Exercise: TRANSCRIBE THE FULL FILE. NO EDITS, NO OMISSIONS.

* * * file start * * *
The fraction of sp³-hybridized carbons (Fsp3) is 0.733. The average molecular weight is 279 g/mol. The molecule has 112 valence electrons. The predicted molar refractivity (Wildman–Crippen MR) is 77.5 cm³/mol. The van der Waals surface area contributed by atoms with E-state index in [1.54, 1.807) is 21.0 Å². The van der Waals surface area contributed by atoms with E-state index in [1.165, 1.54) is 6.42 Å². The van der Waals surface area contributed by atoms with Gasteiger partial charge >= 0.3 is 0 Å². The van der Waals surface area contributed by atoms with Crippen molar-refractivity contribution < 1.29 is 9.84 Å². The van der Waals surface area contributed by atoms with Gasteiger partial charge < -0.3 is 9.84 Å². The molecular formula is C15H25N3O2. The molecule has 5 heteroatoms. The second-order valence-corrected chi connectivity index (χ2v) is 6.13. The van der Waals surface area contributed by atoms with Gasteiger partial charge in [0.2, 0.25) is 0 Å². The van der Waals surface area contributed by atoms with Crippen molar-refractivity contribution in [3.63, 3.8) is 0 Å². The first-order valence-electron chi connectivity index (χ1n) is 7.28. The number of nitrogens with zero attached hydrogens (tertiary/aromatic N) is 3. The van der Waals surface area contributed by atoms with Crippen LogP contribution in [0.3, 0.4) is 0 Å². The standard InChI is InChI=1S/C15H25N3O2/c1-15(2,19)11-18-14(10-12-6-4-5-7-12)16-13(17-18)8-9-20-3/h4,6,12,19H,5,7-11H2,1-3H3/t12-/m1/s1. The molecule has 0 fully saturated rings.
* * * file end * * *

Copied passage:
The fraction of sp³-hybridized carbons (Fsp3) is 0.733. The average molecular weight is 279 g/mol. The molecule has 112 valence electrons. The predicted molar refractivity (Wildman–Crippen MR) is 77.5 cm³/mol. The van der Waals surface area contributed by atoms with E-state index in [1.54, 1.807) is 21.0 Å². The van der Waals surface area contributed by atoms with E-state index in [1.165, 1.54) is 6.42 Å². The van der Waals surface area contributed by atoms with Gasteiger partial charge >= 0.3 is 0 Å². The van der Waals surface area contributed by atoms with Crippen molar-refractivity contribution < 1.29 is 9.84 Å². The van der Waals surface area contributed by atoms with Gasteiger partial charge < -0.3 is 9.84 Å². The molecular formula is C15H25N3O2. The molecule has 5 heteroatoms. The second-order valence-corrected chi connectivity index (χ2v) is 6.13. The van der Waals surface area contributed by atoms with Gasteiger partial charge in [0.2, 0.25) is 0 Å². The van der Waals surface area contributed by atoms with Crippen molar-refractivity contribution in [3.63, 3.8) is 0 Å². The first-order valence-electron chi connectivity index (χ1n) is 7.28. The number of nitrogens with zero attached hydrogens (tertiary/aromatic N) is 3. The van der Waals surface area contributed by atoms with Crippen LogP contribution in [0.3, 0.4) is 0 Å². The standard InChI is InChI=1S/C15H25N3O2/c1-15(2,19)11-18-14(10-12-6-4-5-7-12)16-13(17-18)8-9-20-3/h4,6,12,19H,5,7-11H2,1-3H3/t12-/m1/s1. The molecule has 0 fully saturated rings.